Challenges hinder development of renewable energy hinh anh 1Illustrative image (Source: VNA)

Hanoi (VNA) –
Renewable energy has emerged as one of the most preferred sectors for investment in Vietnam, according to a survey by international consulting firm Grant Thornton, but the development of such projects has been hampered by a number of challenges.

The renewable energy sector jumped from the 10th spot in the same survey in 2018 to the third last year, after fintech and education.

Vietnam’s rising demand for power is drawing more foreign investors into the green energy industry. Singapore-based Enterprize Energy has been developing a 3,400MW Ke Ga offshore wind power farm on an area of about 2,000, 20 km offshore Ke Ga Cape in the south central province of Binh Thuan. The project is estimated to cost roughly 10 billion USD.

Enterprize Energy founder and chairman Ian Hatton said the project’s main challenge will be the selling price of the wind power.

In September 2018, Vietnam introduced a 20-year feed-in-tariff (FIT) for offshore wind projects, standing at around 0.098 USD per kWh. The rate is only applicable for projects that enters commercial operation before November 2021.

Though the firm is working around the clock to complete the project, its first phase is not likely to be operational before 2022.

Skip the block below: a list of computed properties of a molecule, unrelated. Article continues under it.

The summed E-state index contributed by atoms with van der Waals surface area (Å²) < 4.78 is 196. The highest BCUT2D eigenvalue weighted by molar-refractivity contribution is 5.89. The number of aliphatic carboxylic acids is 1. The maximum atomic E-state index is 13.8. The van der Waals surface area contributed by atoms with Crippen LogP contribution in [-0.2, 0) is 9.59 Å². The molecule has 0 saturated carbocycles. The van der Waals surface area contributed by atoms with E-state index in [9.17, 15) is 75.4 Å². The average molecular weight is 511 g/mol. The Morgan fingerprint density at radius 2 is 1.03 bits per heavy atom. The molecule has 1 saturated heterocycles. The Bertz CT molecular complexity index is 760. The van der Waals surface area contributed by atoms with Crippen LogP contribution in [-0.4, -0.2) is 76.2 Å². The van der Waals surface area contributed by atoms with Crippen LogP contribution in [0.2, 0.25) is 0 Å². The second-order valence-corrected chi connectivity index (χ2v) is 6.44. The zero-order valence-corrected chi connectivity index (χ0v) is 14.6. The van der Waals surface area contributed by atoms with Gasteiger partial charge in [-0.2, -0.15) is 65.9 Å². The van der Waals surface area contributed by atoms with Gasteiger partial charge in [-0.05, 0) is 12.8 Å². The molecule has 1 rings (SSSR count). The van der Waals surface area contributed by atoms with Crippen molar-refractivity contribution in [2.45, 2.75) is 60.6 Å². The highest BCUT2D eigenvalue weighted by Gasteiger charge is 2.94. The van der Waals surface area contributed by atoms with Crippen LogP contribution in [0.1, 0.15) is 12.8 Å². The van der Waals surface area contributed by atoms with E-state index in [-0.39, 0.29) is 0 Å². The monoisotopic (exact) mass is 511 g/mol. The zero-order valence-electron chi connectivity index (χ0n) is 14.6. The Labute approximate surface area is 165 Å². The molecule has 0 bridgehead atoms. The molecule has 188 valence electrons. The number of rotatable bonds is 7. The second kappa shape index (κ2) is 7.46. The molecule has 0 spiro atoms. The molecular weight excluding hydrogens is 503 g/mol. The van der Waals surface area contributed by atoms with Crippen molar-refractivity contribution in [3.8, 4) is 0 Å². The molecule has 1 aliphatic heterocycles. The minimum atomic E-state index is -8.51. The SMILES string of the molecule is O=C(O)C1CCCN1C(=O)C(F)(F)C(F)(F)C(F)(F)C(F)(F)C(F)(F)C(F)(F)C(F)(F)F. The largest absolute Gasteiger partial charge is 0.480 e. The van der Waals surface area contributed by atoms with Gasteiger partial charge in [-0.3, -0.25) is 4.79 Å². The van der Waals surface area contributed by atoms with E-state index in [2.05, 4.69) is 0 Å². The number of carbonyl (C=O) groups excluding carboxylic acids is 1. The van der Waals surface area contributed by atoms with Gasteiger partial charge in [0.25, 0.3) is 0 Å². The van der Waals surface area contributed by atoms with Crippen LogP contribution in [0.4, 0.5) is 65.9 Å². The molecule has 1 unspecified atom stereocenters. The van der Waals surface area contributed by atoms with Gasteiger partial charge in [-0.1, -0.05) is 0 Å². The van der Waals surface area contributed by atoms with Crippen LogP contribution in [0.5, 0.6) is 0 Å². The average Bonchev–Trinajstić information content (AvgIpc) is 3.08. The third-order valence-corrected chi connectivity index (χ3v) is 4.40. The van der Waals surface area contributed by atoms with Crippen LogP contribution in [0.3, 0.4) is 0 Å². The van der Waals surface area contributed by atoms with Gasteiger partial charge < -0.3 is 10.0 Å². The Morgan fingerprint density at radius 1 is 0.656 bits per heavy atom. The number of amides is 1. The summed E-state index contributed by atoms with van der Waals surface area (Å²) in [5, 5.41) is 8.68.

Last month, the Asian Development Bank (ADB) has signed a 37.8 million-USD loan deal with TTC Energy Development Investment JSC (TTC Energy) to provide long-term financing to develop and operate a 50-MW photovoltaic solar power plant in the southwestern province of Tay Ninh.

The International Finance Corporation (IFC) and Armstrong Clean Energy Fund had invested to develop 35MW TTC Phong Dien solar power plant, the first grid-connected solar farm in the country. Inaugurated in 2018, the plant generates about 60 million kWh, enough to power about 35,000 homes a year.

Despite huge potential, the development of renewable energy projects in Vietnam have faced multiple challenges, such as high costs, poor grid infrastructure alongsides complicated credit conditions and procedures, said Nguyen Van Vy, Vice Chairman of the Vietnam Energy Association.

It was estimated that over 90 percent of solar power projects under construction in Vietnam are using loans from domestic banks, noted a representative from Dragon Capital, saying limited credit access is making these projects less attractive to investors.

Interest rates were relatively high, at 9.5 – 11 percent a year, he added.

Dragon Capital recommended the government to provide the investors with easier access to lower-cost loans from foreign banks in order to help them cut costs and gain greater margins.

Vietnam has set lofty goals for renewable energy, targeting raising total production from 58 billion kWh in 2015 to 101 billion kWh in 2020, 186 billion kWh in 2030 and 452 billion kWh in 2050.

Under the country's renewable energy development strategy, which was approved by the Government in 2015, Vietnam is aiming to increase the ratio of electricity from renewable sources from 35 percent of total output in 2015 to 38 percent in 2020 and 43 percent in 2050./.